The small island of Nosy Komba, near Nosy Be in northwestern Madagascar, is a good place to see the black lemur (Eulemur macaco).
In the “Where to See It” section for each species account, we have provided recommendations as to the best sites for seeing each lemur species and subspecies in the wild. In this appendix, we describe the majority of these sites in a little more detail. This is intended to give the reader information on how to reach a specific destination, the variety of lemurs that he or she might expect to see, and what facilities, accommodations, and services are likely to be available. For more information related to government national parks, strict nature reserves, and special reserves, we recommend you consult the Madagascar National Parks website (
In this section, we also indicate priority sites for visitors to Madagascar. Those with three asterisks (***) are considered a must for the first-time lemur-watcher. Those with two asterisks (**) are also appropriate for those newcomers to Madagascar who have a bit more time, and who want to quickly increase the size of their lemur life-lists. Those sites with a single asterisk (*) are important for particular, very restricted-range species, but are more difficult to reach. Those sites without any asterisks are for the hardy adventurer who may already have a long lemur life-list, and who wants to get way off the beaten track to see new and rarely-visited places.
Sites are listed here in alphabetical order.
The island of Nosy Mangabe is located in the Bay of Antongil along Madagascar’s northeastern coast, about 5 km offshore from Maroantsetra. The island can be reached by boat, a ride that takes only 20–30 minutes.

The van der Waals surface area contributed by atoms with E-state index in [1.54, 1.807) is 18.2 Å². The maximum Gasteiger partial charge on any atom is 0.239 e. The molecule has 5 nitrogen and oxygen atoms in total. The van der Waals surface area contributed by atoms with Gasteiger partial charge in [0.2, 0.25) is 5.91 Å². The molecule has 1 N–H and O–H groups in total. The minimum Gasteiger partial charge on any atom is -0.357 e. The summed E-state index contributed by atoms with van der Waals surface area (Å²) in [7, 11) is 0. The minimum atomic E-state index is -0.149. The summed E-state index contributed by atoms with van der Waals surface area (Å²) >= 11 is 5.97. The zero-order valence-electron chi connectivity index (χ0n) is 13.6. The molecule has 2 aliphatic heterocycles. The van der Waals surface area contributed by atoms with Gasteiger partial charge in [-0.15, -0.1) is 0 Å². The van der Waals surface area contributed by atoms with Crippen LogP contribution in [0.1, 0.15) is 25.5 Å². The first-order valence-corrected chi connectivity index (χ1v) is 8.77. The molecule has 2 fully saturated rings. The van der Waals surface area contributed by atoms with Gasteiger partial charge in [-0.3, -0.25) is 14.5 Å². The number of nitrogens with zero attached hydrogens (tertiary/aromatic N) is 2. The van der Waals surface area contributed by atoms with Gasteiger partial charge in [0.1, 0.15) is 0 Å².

Madagascar’s national zoo, the Parc Botanique et Zoologique de Tsimbazaza (PBZT) was originally founded in 1925 by the French colonial government.
This small reserve of 3,450 ha is located south of Andringitra National Park in southeastern Madagascar.
Ranomafana is located in southeastern Madagascar, and is one of the premier lemur-watching sites in the country. It also has one of Madagascar’s most sophisticated research stations.
The Sainte-Luce Private Reserve is in southeastern Madagascar north of Tolagnaro (= Fort-Dauphin).
This large, isolated reserve in northwestern Madagascar provides protection for an important altitudinal gradient of rain forest that culminates at 2,876 m, the highest point in the country.
Tsimanampetsotsa National Park is in southwestern Madagascar, about a two-hour drive from Anakao (a coastal tourist location with good seaside hotels) or a 45-minute boat ride south of Toliara (= Tuléar).
The Tsingy de Bemaraha National Park and adjoining Strict Nature Reserve are in southwestern Madagascar, and are best known for their amazing knife-like karst outcrops, or tsingys. This park was also Madagascar’s first UNESCO World Heritage Site.